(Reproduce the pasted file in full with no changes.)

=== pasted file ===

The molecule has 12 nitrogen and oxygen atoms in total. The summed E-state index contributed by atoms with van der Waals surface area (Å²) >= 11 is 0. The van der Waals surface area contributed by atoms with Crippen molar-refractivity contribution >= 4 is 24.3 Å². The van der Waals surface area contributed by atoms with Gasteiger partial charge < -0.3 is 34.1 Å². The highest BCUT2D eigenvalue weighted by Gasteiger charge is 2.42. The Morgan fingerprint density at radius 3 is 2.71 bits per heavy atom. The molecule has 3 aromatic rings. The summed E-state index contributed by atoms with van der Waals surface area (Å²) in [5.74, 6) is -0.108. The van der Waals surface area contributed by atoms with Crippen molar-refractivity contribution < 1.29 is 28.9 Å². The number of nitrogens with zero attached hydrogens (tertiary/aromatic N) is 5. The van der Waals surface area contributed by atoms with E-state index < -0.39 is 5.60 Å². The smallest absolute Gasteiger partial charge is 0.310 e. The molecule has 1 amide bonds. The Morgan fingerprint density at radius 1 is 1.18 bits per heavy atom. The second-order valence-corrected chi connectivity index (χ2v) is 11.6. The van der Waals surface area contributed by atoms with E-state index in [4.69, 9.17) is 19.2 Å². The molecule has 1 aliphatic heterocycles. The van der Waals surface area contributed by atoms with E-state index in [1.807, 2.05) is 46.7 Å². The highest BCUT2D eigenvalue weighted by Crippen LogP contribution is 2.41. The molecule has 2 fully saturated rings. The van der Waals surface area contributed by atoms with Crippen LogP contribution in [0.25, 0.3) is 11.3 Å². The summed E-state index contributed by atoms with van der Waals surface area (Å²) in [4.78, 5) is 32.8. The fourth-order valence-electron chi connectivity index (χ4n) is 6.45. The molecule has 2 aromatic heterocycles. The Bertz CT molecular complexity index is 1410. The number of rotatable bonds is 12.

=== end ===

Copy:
The molecule has 12 nitrogen and oxygen atoms in total. The summed E-state index contributed by atoms with van der Waals surface area (Å²) >= 11 is 0. The van der Waals surface area contributed by atoms with Crippen molar-refractivity contribution >= 4 is 24.3 Å². The van der Waals surface area contributed by atoms with Gasteiger partial charge < -0.3 is 34.1 Å². The highest BCUT2D eigenvalue weighted by Gasteiger charge is 2.42. The Morgan fingerprint density at radius 3 is 2.71 bits per heavy atom. The molecule has 3 aromatic rings. The summed E-state index contributed by atoms with van der Waals surface area (Å²) in [5.74, 6) is -0.108. The van der Waals surface area contributed by atoms with Crippen molar-refractivity contribution < 1.29 is 28.9 Å². The number of nitrogens with zero attached hydrogens (tertiary/aromatic N) is 5. The van der Waals surface area contributed by atoms with E-state index < -0.39 is 5.60 Å². The smallest absolute Gasteiger partial charge is 0.310 e. The molecule has 1 amide bonds. The Morgan fingerprint density at radius 1 is 1.18 bits per heavy atom. The second-order valence-corrected chi connectivity index (χ2v) is 11.6. The van der Waals surface area contributed by atoms with E-state index in [4.69, 9.17) is 19.2 Å². The molecule has 1 aliphatic heterocycles. The van der Waals surface area contributed by atoms with E-state index in [1.807, 2.05) is 46.7 Å². The highest BCUT2D eigenvalue weighted by Crippen LogP contribution is 2.41. The molecule has 2 fully saturated rings. The van der Waals surface area contributed by atoms with Crippen LogP contribution in [0.25, 0.3) is 11.3 Å². The summed E-state index contributed by atoms with van der Waals surface area (Å²) in [4.78, 5) is 32.8. The fourth-order valence-electron chi connectivity index (χ4n) is 6.45. The molecule has 2 aromatic heterocycles. The Bertz CT molecular complexity index is 1410. The number of rotatable bonds is 12.